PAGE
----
Why add nanoparticles? The idea, says lead author R. B. Anand, an associate professor of mechanical engineering at the National Institute of Technology in Tiruchirappalli, India, is that because of their high surface-to-volume ratio, the nanoparticles—which, in the study, had an average diameter of 51 billionths of a meter—have more reactive surfaces, allowing them to act as more efficient chemical catalysts, thus increasing fuel combustion. The presence of the particles also increases fuel–air mixing in the fuel, which leads to more complete burning.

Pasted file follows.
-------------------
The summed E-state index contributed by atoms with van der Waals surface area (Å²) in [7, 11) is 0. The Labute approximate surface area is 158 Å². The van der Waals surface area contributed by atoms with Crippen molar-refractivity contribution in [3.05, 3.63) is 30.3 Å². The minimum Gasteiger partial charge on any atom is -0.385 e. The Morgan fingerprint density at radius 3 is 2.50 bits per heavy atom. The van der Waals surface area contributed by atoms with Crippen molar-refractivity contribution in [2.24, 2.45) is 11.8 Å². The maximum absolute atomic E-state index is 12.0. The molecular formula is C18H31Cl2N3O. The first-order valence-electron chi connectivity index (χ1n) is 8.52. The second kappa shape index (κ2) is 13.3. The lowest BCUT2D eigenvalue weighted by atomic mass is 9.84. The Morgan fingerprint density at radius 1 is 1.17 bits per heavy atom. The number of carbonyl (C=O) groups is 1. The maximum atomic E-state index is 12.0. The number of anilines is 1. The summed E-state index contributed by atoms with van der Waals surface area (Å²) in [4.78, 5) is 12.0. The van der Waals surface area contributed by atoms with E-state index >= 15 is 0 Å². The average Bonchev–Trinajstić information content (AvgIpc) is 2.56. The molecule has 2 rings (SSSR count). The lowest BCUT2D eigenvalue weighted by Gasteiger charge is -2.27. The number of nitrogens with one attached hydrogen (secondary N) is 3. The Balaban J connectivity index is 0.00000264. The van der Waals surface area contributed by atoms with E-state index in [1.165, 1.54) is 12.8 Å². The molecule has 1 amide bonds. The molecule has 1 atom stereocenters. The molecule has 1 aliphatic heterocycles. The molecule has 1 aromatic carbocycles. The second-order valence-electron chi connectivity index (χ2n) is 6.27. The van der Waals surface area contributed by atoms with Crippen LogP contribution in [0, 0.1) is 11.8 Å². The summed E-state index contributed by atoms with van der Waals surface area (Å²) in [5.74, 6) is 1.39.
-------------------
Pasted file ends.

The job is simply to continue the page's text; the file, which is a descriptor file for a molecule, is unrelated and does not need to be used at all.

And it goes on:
In the study, Anand and co-author J. Sadhik Basha first used a mechanical agitator to create an emulsion consisting of jatropha biodiesel (a fuel derived from the crushed seeds of the jatropha plant), water, and a surfactant, then blended in different proportions of alumina nanoparticles. In addition to outperforming regular biofuel, the nanoparticle-spiked fuels produced significantly lower quantities of nitrogen oxide and carbon monoxide gases, and created less smoke.
The researchers are now testing other types of nanoparticles, including hollow carbon nanotubes, and investigating the effects of nano-additives to engine lubrication and cooling systems. One obstacle to the application of this kind of nanotechnology is the high cost of nanoparticle production, says Anand—who also cautions that nanoparticles "should be used judiciously," because they tend to "entrain into human bodies."